Then Jesus said, "There was a man who had two sons. The younger of them said to his father, 'Father, give me the share of the property that will belong to me.' So he divided his property between them. A few days later the younger son gathered all he had and traveled to a distant country, and there he squandered his property in dissolute living. When he had spent everything, a severe famine took place throughout that country, and he began to be in need. So he went and hired himself out to one of the citizens of that country, who sent him to his fields to feed the pigs. He would gladly have filled himself with the pods that the pigs were eating; and no one gave him anything. But when he came to himself he said, 'How many of my father's hired hands have bread enough and to spare, but here I am dying of hunger! I will get up and go to my father, and I will say to him, "Father, I have sinned against heaven and before you; I am no longer worthy to be called your son; treat me like one of your hired hands."' So he set off and went to his father. But while he was still far off, his father saw him and was filled with compassion; he ran and put his arms around him and kissed him. Then the son said to him, 'Father, I have sinned against heaven and before you; I am no longer worthy to be called your son.' But the father said to his slaves, 'Quickly, bring out a robe--the best one--and put it on him; put a ring on his finger and sandals on his feet. And get the fatted calf and kill it, and let us eat and celebrate; for this son of mine was dead and is alive again; he was lost and is found!' And they began to celebrate. "Now his elder son was in the field; and when he came and approached the house, he heard music and dancing. He called one of the slaves and asked what was going on. He replied, 'Your brother has come, and your father has killed the fatted calf, because he has got him back safe and sound.' Then he became angry and refused to go in. His father came out and began to plead with him. But he answered his father, 'Listen! For all these years I have been working like a slave for you, and I have never disobeyed your command; yet you have never given me even a young goat so that I might celebrate with my friends. But when this son of yours came back, who has devoured your property with prostitutes, you killed the fatted calf for him!' Then the father said to him, 'Son, you are always with me, and all that is mine is yours. But we had to celebrate and rejoice, because this brother of yours was dead and has come to life; he was lost and has been found.'"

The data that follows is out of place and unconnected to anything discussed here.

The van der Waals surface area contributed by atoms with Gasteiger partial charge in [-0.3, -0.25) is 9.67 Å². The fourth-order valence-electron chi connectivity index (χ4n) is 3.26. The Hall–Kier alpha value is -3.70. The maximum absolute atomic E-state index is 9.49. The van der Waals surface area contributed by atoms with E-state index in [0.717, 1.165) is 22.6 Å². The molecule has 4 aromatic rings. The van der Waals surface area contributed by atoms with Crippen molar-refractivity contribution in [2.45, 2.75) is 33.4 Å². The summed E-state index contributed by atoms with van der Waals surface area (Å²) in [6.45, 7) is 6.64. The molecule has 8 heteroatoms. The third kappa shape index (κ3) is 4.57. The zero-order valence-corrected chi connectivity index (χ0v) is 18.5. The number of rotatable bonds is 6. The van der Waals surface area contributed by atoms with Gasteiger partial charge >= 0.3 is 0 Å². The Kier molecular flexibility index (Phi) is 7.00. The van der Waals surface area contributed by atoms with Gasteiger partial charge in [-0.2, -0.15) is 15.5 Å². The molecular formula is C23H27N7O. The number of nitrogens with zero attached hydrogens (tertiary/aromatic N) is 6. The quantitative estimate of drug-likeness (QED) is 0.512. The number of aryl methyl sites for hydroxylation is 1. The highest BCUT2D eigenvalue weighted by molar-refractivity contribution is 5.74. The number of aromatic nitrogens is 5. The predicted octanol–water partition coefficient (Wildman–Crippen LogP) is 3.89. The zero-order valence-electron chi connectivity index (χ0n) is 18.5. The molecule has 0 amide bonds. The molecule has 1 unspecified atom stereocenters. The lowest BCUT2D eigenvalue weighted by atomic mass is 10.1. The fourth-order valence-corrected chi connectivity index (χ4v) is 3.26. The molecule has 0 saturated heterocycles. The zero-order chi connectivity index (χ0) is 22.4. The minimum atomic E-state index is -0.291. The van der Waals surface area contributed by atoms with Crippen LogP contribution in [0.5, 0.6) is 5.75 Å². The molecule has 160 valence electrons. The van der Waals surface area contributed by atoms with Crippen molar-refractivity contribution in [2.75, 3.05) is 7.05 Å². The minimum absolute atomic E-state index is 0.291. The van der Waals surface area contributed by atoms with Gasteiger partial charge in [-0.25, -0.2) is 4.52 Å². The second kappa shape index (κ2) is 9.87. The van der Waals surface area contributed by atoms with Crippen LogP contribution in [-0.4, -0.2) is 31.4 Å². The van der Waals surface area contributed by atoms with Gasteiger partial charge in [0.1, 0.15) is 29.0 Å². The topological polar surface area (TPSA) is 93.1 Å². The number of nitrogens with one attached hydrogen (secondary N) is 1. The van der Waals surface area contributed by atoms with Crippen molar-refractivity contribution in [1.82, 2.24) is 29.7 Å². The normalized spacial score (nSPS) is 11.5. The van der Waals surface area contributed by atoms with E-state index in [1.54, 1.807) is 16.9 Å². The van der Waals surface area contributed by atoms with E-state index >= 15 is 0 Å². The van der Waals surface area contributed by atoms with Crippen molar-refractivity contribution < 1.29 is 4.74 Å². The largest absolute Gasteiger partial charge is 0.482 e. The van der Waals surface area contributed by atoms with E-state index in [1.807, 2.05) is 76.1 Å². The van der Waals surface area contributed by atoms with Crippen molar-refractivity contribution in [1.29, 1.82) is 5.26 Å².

Nietzsche, that most vehement critic of Christianity, said of Jesus that:

"This bearer of 'glad tidings' died the way he lived, the way he *taught* - *not* 'to redeem humanity', but instead to demonstrate how people need to live. His bequest to humanity was a *practice*" (Anti-Christ 35).

And at the heart of that practice was his ability to encourage the development of the widest perspective possible so that we, in turn, can encourage the most genuine, though always difficult, inclusivity that we have called the kingdom of Heaven on earth. But the kingdom of Heaven on earth, though it will assuredly contain hippopotami, must never be allowed to contain missing hippopotami – so, always question your answers even as you try to live them as the deepest truths you know. To do anything less is to betray the truly inclusive spirit of Christ.

Monday, 6 July 2009

Words and Transgressions 3 - The Fallacy of Van Helmont's Tree

Jan Baptist van Helmont (1580–1644) was a Flemish chemist, physiologist, and physician and one of his most famous experiments was one which tried to figure out how and from where plants get their mass. He decided to grow a willow tree and he began by measuring the weight and amount of soil, the weight of the sapling and the water he added. After five years the plant had gained 74.47kg (go to the bottom of the page found if you click this web link for the figures) and, since it had received nothing but water and the soil weighed practically the same as at the beginning, he argued that the increased weight of wood, bark and roots had been formed from water alone.